BLOOMINGTON – The world economy is starting to slow, but that isn’t all bad for agriculture.
The value of ocean freight has been cut in half and this makes the grain we ship overseas more economical. Also, if the 10-year bull market is over for Wall Street, an investment shift could return to commodities just like from the mid-2000s through 2012.
“We are still probably one of the strongest economies in the world despite the fact our economy is starting to slow,” said Kent Beadle, director of risk consulting for CHS Hedging/Russell Consulting Group.
Beadle believes a Chinese trade deal could get us back up to 1.4 billion bushels of soybean sales to China. Corn and wheat could be involved in a possible agreement as well. China reused 10 years worth of corn production going back to 2008 but didn’t tell anyone how that production was used.
“Nor did they give us a read on what their stocks are,” Beadle noted.
China wants to have corn as part of a new trade agreement, according to Beadle. Those stocks could have disappeared due to spoilage or loss to animals through feed. Many believe there will have to be some give and take with China and soybean acres could take a hit this year.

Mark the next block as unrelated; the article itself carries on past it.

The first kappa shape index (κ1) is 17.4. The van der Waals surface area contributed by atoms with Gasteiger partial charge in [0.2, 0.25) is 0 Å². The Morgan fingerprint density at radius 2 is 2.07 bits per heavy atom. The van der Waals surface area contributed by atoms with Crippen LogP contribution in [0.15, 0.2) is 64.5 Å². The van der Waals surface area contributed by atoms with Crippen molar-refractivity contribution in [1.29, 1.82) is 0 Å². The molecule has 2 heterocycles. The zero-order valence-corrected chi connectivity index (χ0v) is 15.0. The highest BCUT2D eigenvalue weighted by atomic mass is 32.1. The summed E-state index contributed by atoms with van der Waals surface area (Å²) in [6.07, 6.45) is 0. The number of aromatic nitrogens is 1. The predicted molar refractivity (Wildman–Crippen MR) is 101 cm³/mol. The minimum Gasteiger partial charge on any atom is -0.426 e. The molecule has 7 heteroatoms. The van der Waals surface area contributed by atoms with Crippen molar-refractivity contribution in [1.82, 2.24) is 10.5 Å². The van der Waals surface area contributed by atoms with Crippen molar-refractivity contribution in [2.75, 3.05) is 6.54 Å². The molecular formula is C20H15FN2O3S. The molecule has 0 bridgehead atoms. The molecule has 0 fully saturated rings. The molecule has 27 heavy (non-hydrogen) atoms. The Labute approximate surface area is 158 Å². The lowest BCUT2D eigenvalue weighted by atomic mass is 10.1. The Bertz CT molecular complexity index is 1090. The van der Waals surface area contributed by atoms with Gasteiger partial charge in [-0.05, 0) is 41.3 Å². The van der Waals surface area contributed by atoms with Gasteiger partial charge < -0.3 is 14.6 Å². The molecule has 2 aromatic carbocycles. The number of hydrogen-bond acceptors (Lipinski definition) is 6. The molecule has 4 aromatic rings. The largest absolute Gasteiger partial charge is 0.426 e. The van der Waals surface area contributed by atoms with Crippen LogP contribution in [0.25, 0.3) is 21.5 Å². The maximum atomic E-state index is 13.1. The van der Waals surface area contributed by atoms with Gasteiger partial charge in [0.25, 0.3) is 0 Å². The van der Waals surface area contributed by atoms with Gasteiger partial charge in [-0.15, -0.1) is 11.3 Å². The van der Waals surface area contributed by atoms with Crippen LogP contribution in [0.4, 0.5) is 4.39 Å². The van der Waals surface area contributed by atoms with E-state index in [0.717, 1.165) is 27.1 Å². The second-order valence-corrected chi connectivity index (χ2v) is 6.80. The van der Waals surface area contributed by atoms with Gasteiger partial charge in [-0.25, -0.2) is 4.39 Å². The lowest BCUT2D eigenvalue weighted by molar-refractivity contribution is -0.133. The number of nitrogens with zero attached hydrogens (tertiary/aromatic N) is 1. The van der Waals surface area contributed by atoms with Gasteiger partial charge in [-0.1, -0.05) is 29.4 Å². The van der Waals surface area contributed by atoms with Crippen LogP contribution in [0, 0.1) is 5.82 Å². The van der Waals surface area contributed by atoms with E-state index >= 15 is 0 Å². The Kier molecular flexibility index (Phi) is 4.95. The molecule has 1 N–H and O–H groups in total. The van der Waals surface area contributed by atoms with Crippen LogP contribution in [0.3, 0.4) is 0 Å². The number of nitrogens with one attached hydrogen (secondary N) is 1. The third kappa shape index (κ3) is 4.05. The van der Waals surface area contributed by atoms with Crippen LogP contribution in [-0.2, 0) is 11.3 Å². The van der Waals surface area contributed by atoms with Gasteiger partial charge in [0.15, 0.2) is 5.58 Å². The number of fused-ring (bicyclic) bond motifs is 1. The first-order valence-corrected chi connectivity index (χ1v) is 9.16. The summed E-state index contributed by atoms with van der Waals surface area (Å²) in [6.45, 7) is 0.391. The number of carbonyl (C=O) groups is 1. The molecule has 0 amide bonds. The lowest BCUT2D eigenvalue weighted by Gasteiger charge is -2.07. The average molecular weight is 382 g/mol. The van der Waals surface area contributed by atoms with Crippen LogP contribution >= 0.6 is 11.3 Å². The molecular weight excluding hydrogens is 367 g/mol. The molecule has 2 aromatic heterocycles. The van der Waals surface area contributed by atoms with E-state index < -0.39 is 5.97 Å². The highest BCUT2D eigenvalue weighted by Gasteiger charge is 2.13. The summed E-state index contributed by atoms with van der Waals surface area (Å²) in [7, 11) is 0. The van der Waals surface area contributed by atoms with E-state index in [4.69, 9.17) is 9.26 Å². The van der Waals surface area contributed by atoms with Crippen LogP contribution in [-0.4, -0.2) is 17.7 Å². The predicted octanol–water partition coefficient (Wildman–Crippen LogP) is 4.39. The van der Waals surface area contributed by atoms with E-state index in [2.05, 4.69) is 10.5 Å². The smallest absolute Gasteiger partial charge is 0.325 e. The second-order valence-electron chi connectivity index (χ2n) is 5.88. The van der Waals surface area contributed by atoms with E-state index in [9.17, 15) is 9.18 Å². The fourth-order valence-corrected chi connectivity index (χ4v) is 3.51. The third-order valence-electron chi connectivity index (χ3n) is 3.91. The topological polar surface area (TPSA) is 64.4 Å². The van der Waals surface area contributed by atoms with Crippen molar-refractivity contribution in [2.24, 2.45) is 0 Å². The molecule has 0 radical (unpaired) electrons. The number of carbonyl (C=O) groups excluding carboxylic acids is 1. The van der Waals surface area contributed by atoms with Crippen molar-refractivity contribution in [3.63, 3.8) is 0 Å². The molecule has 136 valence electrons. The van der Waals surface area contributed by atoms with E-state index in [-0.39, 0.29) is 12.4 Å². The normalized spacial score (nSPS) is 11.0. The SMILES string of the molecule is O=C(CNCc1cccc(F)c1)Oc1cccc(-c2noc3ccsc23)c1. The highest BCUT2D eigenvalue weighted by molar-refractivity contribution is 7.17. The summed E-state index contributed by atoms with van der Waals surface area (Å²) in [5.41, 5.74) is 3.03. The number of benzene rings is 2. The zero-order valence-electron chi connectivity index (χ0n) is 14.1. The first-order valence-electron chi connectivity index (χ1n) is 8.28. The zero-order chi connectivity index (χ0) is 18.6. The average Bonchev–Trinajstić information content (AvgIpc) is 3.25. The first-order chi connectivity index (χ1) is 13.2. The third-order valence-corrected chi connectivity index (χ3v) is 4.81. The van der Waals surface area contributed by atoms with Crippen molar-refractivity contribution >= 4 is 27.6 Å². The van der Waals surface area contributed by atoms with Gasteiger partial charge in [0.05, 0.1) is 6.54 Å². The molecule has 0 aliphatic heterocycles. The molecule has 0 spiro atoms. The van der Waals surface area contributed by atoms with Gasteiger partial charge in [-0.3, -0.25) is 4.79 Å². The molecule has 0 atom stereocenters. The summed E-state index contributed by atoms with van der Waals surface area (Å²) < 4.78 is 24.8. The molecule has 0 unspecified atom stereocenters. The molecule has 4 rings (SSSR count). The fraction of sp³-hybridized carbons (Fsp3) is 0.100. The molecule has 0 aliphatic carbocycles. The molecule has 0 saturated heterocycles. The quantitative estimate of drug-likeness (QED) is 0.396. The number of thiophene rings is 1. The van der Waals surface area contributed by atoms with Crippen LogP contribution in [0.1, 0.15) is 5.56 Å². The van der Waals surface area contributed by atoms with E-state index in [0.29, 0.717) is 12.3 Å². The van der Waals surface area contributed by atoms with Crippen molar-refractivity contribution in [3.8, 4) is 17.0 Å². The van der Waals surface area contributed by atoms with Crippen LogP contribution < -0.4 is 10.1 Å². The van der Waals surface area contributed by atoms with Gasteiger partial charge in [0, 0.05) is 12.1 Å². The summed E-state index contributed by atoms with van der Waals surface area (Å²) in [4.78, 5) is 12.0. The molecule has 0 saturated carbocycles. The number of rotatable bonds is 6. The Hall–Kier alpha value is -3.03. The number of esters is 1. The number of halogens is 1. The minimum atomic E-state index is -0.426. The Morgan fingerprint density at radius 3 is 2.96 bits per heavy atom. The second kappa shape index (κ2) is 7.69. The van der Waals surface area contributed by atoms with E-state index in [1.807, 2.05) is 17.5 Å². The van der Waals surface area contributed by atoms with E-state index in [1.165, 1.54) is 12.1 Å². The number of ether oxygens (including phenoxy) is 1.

“There’s an awful lot of uncertainty because of what could happen.”
When it comes to South American corn, Argentina should rebound from last year’s disaster but it is early. Brazilian production is also expected to rebound. The world has plenty of soybeans and crush margins have relaxed. For U.S. acres, Beadle is using 176 bushels per acre in his balance sheet. There are no drought concerns and five years of above trend yields have not been done before.
“I essentially have a flat carryout last year to this year,” Beadle explained.
From a fundamental perspective, we will have less corn around and there is a possibility of higher highs due to weather related problems. China could buy U.S. corn but Beadle is concerned about what could happen to corn prices should soybeans happen to fall “out of bed.”
“If we do get a deal, it’s going to be more bullish corn than beans even though beans are going to get the headline story.”
Beadle was the speaker during last week’s insurance and agronomy meeting hosted by First Farmers State Bank in Bloomington.